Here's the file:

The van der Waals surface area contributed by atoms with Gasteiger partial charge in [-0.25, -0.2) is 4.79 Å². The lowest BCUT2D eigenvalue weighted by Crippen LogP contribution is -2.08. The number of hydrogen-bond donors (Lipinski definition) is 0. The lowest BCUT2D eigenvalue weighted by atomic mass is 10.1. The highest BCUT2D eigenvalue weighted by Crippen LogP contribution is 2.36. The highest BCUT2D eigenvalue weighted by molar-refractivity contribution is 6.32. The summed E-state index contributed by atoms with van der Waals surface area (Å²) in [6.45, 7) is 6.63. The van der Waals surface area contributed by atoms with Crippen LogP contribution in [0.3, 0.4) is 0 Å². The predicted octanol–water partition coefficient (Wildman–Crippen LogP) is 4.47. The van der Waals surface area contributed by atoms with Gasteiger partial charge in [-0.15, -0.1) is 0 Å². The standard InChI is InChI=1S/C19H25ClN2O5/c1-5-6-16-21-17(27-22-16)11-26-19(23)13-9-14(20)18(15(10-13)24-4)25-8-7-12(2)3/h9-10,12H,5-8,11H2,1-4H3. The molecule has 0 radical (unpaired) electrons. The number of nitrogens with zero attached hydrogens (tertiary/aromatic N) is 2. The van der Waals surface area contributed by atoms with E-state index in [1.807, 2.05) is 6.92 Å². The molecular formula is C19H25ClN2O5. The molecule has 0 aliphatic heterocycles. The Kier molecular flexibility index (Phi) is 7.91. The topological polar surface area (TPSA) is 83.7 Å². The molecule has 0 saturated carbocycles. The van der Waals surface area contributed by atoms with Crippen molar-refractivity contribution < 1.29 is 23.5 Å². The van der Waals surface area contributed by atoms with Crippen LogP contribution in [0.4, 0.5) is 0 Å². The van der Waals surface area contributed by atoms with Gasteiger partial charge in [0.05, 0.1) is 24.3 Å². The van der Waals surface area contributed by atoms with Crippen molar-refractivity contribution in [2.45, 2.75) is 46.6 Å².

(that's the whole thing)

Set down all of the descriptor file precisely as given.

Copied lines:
The van der Waals surface area contributed by atoms with Gasteiger partial charge in [-0.25, -0.2) is 4.79 Å². The lowest BCUT2D eigenvalue weighted by Crippen LogP contribution is -2.08. The number of hydrogen-bond donors (Lipinski definition) is 0. The lowest BCUT2D eigenvalue weighted by atomic mass is 10.1. The highest BCUT2D eigenvalue weighted by Crippen LogP contribution is 2.36. The highest BCUT2D eigenvalue weighted by molar-refractivity contribution is 6.32. The summed E-state index contributed by atoms with van der Waals surface area (Å²) in [6.45, 7) is 6.63. The van der Waals surface area contributed by atoms with Crippen LogP contribution in [0.3, 0.4) is 0 Å². The predicted octanol–water partition coefficient (Wildman–Crippen LogP) is 4.47. The van der Waals surface area contributed by atoms with Gasteiger partial charge in [-0.15, -0.1) is 0 Å². The standard InChI is InChI=1S/C19H25ClN2O5/c1-5-6-16-21-17(27-22-16)11-26-19(23)13-9-14(20)18(15(10-13)24-4)25-8-7-12(2)3/h9-10,12H,5-8,11H2,1-4H3. The molecule has 0 radical (unpaired) electrons. The number of nitrogens with zero attached hydrogens (tertiary/aromatic N) is 2. The van der Waals surface area contributed by atoms with E-state index in [1.807, 2.05) is 6.92 Å². The molecular formula is C19H25ClN2O5. The molecule has 0 aliphatic heterocycles. The Kier molecular flexibility index (Phi) is 7.91. The topological polar surface area (TPSA) is 83.7 Å². The molecule has 0 saturated carbocycles. The van der Waals surface area contributed by atoms with Crippen molar-refractivity contribution < 1.29 is 23.5 Å². The van der Waals surface area contributed by atoms with Crippen LogP contribution in [0.4, 0.5) is 0 Å². The van der Waals surface area contributed by atoms with Gasteiger partial charge in [0.05, 0.1) is 24.3 Å². The van der Waals surface area contributed by atoms with Crippen molar-refractivity contribution in [2.45, 2.75) is 46.6 Å².